Do you want to know the worst thing about being trapped inside the flat all day like some petty criminal with an electronic leg tag? I have nothing else to do but listen to the radio, and what I hear on the radio is often so incredibly insane it makes my head hurt.
During this crisis, I have been quite critical of the clean-up methods, and of a group of local people who are taking the council to task for not doing a better job. Four days after the snowfall, the sidewalks (excuse me, pavements) are still a dangerous morass of snow, ice and slush. The locals thought the council should have cleaned everything up and I was more of the opinion that people should have done more themselves.
In New York, if you have a sidewalk (in New York, they are ‘sidewalks’) running in front of your home or business, you go out and clean it off as soon as you can. This allows pedestrian traffic move freely and safely and it greatly assists in the general clean up.
In Britain, however, the law is, if you have a pavement running in front of your home or business, and if you clean it off, and someone then slips, you are liable, and you can be sued. On the other hand, if you just leave the snow, ice and slush lying there to trip up pedestrians and send them to the hospital with fractured wrists, broken legs or very sore bums, you are not responsible at all.
Can someone, anyone, explain to me how that makes any sense at all? Who is responsible for thinking up this tosh!
It’s the sort of thing that, for me, doesn’t so much address the mystery of how the British lost the Empire, but rather begs the question “How did they acquire it in the first place?”
Here’s an impromptu quiz based on some other tidbits from my reading and media viewing during my “house arrest”:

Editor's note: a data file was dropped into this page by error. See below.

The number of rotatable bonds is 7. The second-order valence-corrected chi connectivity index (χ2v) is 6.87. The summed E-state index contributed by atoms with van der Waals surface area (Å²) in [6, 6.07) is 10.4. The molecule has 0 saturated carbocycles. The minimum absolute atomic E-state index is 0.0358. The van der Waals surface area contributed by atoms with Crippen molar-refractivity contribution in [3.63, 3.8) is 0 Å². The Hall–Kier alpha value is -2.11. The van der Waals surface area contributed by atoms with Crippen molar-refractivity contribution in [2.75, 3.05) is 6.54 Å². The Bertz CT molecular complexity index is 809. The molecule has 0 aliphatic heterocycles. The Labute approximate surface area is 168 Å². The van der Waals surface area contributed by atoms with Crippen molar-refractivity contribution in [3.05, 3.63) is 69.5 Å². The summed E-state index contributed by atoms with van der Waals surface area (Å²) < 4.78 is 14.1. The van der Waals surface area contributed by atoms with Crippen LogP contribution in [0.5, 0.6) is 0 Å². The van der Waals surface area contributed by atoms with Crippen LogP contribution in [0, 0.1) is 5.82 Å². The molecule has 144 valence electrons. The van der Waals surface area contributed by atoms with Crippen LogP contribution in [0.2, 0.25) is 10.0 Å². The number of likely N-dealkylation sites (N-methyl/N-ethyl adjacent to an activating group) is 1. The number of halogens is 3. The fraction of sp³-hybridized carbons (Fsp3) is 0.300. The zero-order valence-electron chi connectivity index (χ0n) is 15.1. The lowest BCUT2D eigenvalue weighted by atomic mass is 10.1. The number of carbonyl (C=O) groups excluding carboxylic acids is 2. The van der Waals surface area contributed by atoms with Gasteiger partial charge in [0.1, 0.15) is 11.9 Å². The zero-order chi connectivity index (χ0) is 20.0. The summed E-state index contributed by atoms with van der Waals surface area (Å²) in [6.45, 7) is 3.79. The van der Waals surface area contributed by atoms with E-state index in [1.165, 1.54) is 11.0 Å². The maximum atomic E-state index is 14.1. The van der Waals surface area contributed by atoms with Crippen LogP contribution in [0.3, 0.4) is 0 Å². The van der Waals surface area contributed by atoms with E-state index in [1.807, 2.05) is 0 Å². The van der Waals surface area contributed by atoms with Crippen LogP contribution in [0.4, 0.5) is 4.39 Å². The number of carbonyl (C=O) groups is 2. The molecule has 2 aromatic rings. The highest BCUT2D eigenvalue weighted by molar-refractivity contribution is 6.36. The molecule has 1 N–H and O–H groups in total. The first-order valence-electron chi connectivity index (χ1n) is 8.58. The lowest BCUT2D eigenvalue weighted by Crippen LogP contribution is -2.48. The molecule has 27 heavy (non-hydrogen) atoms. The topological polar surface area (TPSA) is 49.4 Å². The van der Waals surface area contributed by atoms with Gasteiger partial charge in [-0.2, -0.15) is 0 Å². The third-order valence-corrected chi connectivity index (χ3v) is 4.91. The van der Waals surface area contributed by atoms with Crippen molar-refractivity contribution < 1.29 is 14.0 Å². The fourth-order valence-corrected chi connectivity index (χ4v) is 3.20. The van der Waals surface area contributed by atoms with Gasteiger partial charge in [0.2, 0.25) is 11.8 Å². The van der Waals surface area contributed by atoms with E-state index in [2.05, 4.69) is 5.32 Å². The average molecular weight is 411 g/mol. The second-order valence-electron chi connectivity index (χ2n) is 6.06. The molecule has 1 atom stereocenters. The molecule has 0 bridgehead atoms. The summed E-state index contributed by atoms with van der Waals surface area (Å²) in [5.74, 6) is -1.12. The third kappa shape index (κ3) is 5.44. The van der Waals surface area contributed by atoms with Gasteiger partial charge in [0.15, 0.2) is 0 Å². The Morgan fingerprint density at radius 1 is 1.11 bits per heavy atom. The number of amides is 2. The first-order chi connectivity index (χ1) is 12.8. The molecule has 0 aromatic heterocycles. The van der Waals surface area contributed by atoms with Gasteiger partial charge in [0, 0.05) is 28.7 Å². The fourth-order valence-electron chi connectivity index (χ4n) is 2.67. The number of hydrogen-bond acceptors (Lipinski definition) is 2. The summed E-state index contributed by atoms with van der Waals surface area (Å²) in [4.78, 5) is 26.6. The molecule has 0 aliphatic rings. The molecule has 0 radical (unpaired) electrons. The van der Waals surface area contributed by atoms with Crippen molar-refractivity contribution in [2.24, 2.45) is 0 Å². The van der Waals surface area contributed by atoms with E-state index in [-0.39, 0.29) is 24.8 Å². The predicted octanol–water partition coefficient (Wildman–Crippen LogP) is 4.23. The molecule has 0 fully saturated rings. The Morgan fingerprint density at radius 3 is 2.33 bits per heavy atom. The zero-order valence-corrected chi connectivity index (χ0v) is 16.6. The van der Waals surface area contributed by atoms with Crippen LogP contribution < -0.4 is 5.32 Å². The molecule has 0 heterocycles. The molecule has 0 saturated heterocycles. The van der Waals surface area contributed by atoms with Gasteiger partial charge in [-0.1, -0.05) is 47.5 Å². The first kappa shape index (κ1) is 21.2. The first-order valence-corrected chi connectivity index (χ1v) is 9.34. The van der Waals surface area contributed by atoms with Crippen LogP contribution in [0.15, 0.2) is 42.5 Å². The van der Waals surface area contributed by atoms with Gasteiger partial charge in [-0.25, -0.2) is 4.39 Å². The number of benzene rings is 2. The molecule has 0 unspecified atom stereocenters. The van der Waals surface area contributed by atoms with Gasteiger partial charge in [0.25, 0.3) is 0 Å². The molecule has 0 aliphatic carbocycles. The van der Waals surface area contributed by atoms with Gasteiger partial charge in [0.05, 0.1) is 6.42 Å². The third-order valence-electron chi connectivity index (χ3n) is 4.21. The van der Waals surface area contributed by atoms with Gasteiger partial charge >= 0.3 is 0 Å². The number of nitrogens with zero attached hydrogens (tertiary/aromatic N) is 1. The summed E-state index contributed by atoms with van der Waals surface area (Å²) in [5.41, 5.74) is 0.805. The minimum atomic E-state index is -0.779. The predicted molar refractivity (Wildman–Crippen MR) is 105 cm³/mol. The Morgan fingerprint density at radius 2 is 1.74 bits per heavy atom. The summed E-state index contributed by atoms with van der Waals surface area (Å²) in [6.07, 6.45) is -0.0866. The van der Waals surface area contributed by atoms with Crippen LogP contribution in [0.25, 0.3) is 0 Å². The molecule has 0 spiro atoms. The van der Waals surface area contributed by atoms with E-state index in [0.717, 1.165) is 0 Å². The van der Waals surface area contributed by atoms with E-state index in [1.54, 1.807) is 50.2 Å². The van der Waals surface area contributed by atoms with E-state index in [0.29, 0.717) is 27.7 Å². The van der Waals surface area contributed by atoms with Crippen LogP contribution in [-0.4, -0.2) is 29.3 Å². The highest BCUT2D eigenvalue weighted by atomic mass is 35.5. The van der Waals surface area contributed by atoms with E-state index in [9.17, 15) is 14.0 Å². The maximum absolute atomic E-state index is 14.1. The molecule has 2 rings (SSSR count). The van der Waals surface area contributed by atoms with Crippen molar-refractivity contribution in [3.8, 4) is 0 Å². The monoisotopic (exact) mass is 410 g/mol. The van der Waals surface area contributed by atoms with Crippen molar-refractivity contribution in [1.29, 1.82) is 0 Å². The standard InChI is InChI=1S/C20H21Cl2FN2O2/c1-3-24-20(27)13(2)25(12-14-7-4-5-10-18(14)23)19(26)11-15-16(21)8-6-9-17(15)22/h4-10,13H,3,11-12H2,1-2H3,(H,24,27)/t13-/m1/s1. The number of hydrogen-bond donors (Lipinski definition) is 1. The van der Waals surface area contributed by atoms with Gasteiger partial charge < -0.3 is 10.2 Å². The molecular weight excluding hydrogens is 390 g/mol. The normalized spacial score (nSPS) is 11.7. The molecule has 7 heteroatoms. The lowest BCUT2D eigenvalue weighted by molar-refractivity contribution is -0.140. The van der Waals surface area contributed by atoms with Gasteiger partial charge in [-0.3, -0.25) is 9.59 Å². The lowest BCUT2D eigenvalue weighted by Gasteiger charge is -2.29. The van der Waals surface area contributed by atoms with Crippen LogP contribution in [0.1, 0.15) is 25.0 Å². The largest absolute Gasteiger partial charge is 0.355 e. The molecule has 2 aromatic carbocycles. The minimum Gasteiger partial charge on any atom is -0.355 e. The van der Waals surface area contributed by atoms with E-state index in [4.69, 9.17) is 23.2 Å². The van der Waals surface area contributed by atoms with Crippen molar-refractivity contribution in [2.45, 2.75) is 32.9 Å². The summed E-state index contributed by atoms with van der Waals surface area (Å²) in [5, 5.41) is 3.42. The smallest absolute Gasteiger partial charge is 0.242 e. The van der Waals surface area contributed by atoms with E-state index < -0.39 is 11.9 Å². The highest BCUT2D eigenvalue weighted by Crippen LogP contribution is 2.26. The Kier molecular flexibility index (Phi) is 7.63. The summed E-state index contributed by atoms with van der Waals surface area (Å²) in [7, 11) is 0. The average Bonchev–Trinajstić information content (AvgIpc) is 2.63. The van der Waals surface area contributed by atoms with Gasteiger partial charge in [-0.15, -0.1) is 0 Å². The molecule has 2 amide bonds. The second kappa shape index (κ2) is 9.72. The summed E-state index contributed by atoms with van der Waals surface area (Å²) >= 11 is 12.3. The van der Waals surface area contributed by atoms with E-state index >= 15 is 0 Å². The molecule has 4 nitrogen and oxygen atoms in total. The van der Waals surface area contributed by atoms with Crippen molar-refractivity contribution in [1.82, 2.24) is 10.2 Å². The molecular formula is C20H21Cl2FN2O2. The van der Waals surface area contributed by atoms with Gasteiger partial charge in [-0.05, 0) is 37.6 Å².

If you were faced with a formidable army, and all you had were 18,000 well trained, experienced soldiers (this would be the British Expeditionary Force at the start of WWI) would you:
A. Have these 18,000 soldiers train recruits in order to quickly build up an army of tens of thousands of well-trained soldiers?
B. Send your 18,000 well-trained, experienced soldiers headlong into machine gun fire to see what happened?
If you were engaged in the hunt for the fearsome German battleship, Bismarck, at the critical, early stages of WWII, and your battleship and the Air Force had it cornered, would you:
A. Provide supporting fire for the airplanes so they could get in close enough to deliver the coup de grace?
B. Try to shoot down your own aircraft so your ship could take credit for the kill?
If you gave the blatantly sane answer to either of those questions, then you have no future in British politics. On any level.
Now, granted, my two previous examples are a bit extreme, and the government no longer enjoys the opportunity to visit mayhem on the populace on that gargantuan a scale but, bless them, they clearly remain dedicated to taking out the population, one slipped disc at a time.